Pro tip: Please note that the 10 minute drive from Chautauqua Park to the Flagstaff Nature Center is filled with hairpin bends and switchbacks as you ascend a steep incline.
For a ooh and ah moment, drive west on Boulder Canyon Drive for about 20 minutes. The 0.3 mile walk from the parking lot to Boulder Falls, a 70 foot waterfall, is well worth the trip. I have visited this site many times and have always been inspired by the crash of the water against the narrow cliffs lined with ponderosa pines. This short excursion can be combined with hiking trails around Nederland or Sunshine Canyon.
Tackle difficult terrain
Experienced hikers looking for longer hikes in moderate and expert terrain can explore the second and third Flatirons by taking the accessible Flatirons Loop trail in Chautauqua Meadow. Other challenging routes include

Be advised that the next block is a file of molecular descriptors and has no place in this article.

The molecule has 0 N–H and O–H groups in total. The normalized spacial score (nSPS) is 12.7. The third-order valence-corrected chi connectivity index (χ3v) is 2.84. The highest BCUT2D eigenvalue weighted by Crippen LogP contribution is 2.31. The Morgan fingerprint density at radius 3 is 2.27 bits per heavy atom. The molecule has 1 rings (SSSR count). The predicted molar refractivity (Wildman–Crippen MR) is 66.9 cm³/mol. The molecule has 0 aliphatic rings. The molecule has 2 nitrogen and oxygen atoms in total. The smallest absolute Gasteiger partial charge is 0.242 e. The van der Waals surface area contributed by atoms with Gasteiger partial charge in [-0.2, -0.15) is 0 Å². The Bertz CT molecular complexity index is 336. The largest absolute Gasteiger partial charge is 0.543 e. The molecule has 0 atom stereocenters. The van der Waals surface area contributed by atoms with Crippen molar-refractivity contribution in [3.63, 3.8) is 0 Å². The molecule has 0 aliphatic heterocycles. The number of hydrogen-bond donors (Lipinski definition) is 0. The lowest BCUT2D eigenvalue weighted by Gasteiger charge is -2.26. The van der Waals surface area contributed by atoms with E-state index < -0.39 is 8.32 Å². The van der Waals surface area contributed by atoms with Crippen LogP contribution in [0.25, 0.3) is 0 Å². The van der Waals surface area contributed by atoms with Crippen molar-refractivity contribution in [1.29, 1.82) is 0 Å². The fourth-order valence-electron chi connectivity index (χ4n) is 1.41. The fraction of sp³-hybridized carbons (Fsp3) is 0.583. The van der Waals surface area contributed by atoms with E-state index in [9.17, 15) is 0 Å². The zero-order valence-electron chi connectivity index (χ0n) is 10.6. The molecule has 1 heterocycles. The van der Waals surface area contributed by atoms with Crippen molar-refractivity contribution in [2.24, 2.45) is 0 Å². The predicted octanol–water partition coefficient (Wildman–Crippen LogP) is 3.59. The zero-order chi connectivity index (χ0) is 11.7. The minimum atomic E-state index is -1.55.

- Bear Peak near NCAR
- the royal arch trail in Chautauqua Park
- Mount Sanitas Trail to Sunshine Canyon
- the Green Mountain West Trail at the base of Gregory Canyon on the perimeter of Chautauqua Park
- the Walker Ranch Loop in Walker Ranch Park
Pro tip: On all of these more challenging hikes, expect some rock scrambling and steep inclines.
If you want more details on Boulder’s trails, check the Open Space & Mountain Parks site for more information, and visit Boulder Open Space & Mountain Parks for weather conditions and seasonal closures. Also consider downloading their app for easy reference. Bring plenty of water to combat the arid environment and pack a backpack full of essentials. It is recommended to start early as some parking lots fill up quickly and the trails get crowded.
2. Neighborhood walking tours